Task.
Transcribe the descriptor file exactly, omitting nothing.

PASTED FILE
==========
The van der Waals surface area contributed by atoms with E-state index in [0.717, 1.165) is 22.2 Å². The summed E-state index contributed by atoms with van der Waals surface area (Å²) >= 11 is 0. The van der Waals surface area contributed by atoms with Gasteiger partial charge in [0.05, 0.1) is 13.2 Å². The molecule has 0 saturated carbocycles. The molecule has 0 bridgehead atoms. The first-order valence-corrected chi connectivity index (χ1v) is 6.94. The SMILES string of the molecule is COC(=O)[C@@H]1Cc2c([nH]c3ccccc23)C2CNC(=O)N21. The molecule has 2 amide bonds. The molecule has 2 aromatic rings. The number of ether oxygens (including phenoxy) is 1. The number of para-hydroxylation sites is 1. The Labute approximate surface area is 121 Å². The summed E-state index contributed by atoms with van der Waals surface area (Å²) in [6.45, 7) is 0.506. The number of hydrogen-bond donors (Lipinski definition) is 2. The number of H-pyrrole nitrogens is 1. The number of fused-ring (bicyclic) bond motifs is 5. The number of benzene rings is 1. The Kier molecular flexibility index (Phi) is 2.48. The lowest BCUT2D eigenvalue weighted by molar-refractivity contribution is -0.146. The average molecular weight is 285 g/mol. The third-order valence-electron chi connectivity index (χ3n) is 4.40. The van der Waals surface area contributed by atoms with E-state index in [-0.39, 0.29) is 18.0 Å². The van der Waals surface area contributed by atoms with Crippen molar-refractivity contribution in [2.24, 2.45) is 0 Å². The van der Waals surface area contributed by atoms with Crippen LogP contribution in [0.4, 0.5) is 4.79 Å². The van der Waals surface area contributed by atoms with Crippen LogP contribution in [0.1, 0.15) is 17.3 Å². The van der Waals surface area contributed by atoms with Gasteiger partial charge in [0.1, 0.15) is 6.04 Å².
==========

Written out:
The van der Waals surface area contributed by atoms with E-state index in [0.717, 1.165) is 22.2 Å². The summed E-state index contributed by atoms with van der Waals surface area (Å²) >= 11 is 0. The van der Waals surface area contributed by atoms with Gasteiger partial charge in [0.05, 0.1) is 13.2 Å². The molecule has 0 saturated carbocycles. The molecule has 0 bridgehead atoms. The first-order valence-corrected chi connectivity index (χ1v) is 6.94. The SMILES string of the molecule is COC(=O)[C@@H]1Cc2c([nH]c3ccccc23)C2CNC(=O)N21. The molecule has 2 amide bonds. The molecule has 2 aromatic rings. The number of ether oxygens (including phenoxy) is 1. The number of para-hydroxylation sites is 1. The Labute approximate surface area is 121 Å². The summed E-state index contributed by atoms with van der Waals surface area (Å²) in [6.45, 7) is 0.506. The number of hydrogen-bond donors (Lipinski definition) is 2. The number of H-pyrrole nitrogens is 1. The number of fused-ring (bicyclic) bond motifs is 5. The number of benzene rings is 1. The Kier molecular flexibility index (Phi) is 2.48. The lowest BCUT2D eigenvalue weighted by molar-refractivity contribution is -0.146. The average molecular weight is 285 g/mol. The third-order valence-electron chi connectivity index (χ3n) is 4.40. The van der Waals surface area contributed by atoms with E-state index in [-0.39, 0.29) is 18.0 Å². The van der Waals surface area contributed by atoms with Crippen molar-refractivity contribution in [2.24, 2.45) is 0 Å². The van der Waals surface area contributed by atoms with Crippen LogP contribution in [0.4, 0.5) is 4.79 Å². The van der Waals surface area contributed by atoms with Crippen LogP contribution in [0.1, 0.15) is 17.3 Å². The van der Waals surface area contributed by atoms with Gasteiger partial charge in [0.1, 0.15) is 6.04 Å².